Mount Clare Mansion (18BC10) was built by barrister Charles Carroll in the 1760s on his 2,368 acre property along the Middle Branch of the Patapsco River in Baltimore County.  Archaeological resources on the property consist of an Early and Middle Woodland period shell midden and the 18th-century estate with brick mansion, gardens, and orchards.

Archaeological Investigations

In the late 1960s and 1970, the National Society of the Colonial Dames (NSCD) in Maryland and the Archeological Society of Maryland (ASM) investigated the entrance to a brick-vaulted tunnel leading from the southeast corner of the basement of Mount Clare Mansion, and in 1971, the Maryland Geological Survey investigated a cylindrical pit which was identified as a sump.  Between 1977 and 1980, two projects were carried out to locate features relating to various wings of the mansion.  In 1984, the Baltimore Center for Urban Archaeology initiated a long-term research program at Mount Clare aimed at restoring that portion of the estate within Carroll Park to its 1770s condition.  These investigations included a 1984 shovel test survey, additional 1986 excavations on an office wing, reconstruction of a forecourt, excavations at the site of an orangery in 1984 and 1989, and investigations at the orchard (1985), kitchen (1986), and terraces (1985-1989).  Several overviews have been published, as well as specific analysis reports (floral and faunal), historical gardening and landscaping studies, and interpretation reports.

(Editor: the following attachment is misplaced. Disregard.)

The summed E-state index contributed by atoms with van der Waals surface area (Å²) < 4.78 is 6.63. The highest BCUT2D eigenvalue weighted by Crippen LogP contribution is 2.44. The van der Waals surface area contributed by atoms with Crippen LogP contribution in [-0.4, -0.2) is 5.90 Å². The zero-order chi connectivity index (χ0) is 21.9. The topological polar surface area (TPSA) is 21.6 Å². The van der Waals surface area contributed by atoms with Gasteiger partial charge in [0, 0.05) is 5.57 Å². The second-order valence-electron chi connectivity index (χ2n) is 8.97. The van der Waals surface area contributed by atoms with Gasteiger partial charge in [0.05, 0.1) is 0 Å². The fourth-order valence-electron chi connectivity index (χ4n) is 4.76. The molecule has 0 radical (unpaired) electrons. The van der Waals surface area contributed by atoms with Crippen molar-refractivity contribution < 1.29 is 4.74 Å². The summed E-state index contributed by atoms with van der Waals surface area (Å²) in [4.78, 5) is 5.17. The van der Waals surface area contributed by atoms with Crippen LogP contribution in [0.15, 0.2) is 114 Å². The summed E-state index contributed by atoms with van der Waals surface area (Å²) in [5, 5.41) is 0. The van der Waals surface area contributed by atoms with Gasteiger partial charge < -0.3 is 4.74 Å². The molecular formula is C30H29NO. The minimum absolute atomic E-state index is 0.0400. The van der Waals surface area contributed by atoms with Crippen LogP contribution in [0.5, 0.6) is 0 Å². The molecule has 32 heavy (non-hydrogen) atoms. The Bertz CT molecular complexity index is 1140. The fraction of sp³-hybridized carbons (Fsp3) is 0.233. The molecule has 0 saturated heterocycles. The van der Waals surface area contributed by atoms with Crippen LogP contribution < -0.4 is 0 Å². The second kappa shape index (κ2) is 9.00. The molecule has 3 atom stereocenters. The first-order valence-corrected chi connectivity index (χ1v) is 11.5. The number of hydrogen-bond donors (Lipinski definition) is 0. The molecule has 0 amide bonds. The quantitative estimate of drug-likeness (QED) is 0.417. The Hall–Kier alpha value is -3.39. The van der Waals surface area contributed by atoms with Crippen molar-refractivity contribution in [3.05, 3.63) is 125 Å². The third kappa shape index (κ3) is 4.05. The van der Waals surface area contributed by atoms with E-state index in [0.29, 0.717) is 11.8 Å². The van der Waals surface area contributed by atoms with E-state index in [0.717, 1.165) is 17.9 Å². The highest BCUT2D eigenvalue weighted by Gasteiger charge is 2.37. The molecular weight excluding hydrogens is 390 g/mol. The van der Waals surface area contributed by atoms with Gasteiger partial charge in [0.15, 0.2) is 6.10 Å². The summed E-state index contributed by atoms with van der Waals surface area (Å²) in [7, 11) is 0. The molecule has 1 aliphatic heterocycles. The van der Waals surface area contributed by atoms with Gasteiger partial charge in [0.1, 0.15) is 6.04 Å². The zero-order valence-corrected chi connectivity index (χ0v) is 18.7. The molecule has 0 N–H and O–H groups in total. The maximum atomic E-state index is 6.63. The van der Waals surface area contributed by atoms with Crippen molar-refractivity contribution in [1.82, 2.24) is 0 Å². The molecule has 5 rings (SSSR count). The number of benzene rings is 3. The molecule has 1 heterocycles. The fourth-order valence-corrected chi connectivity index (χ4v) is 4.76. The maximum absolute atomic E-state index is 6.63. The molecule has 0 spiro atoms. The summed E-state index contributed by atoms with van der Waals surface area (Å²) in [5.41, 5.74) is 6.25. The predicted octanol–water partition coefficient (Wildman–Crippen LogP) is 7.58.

Based on documentary research, the architectural historians had concluded that the kitchen, originally measuring 20’x24', may have been one of the earliest existing structures on the plantation, and possibly dated to Carroll's ownership.  According to this research, by 1768 the kitchen measured 22’x50' with a semi-octagonal end, and the office wing to the west was its mirror image.  Additions measuring 8' wide and 28' long had been added to both wings by 1790, according to that year's tax record.

In 1986, Phase III excavations and floral and faunal analyses answered many remaining questions about the kitchen.  Features exposed included a portion of the east hyphen’s stone north wall foundation, the outline of the kitchen's exterior walls, a brick floor, and a complex of features in the center of the kitchen, mostly associated with cooking.

Archeobotanical Studies

Ten flotation samples were analyzed from feature contexts associated with the kitchen outbuilding.  Samples were secured from ash pits, a shell-filled builders’ trench, postmolds and holes, a hearth, and a cobble area.  Floral artifacts were recovered from 9 of the 10 samples analyzed.  Analysis was limited to seed remains, which were largely non-carbonized.  Forty-one plant species were identified in the kitchen flotation samples, with a variety of garden crops, orchard products, kitchen herbs, and ruderal weedy plants represented.  A list of recovered taxa includes kale, millet, thyme, turnip, dyers woad, pike, vervain, mulberry, horehound, grape, lemon balm, flax, buckwheat, basil, spinach, mint, parsley, cauliflower, radish, yarrow, St. Johnswort, hemp, solomon’s seal, and sage.  A site total of 770 seeds were recovered.

 An efficiency test of the flotation machine and procedures was conducted using the standard Poppyseed Test (Wagner 1982).  Recovery rates averaged 79%.  Flotation samples were analyzed by Cheryl A. Holt. 


Holt, Cheryl A.
1995 Floral and Faunal Analysis Report. Appendix B to Mount Clare's Kitchen: 1986 Archaeological Research at Carroll Park (18BC10K). MHT # BC 105.
Logan, George C. and John L. Seidel
1995 Mount Clare's Kitchen: 1986 Archaeological Research at Carroll Park (18BC10K). MHT # BC 105.
Wagner, Gail E.
1982 Testing Flotation Recovery Rates. American Antiquity 47(1):127-132.


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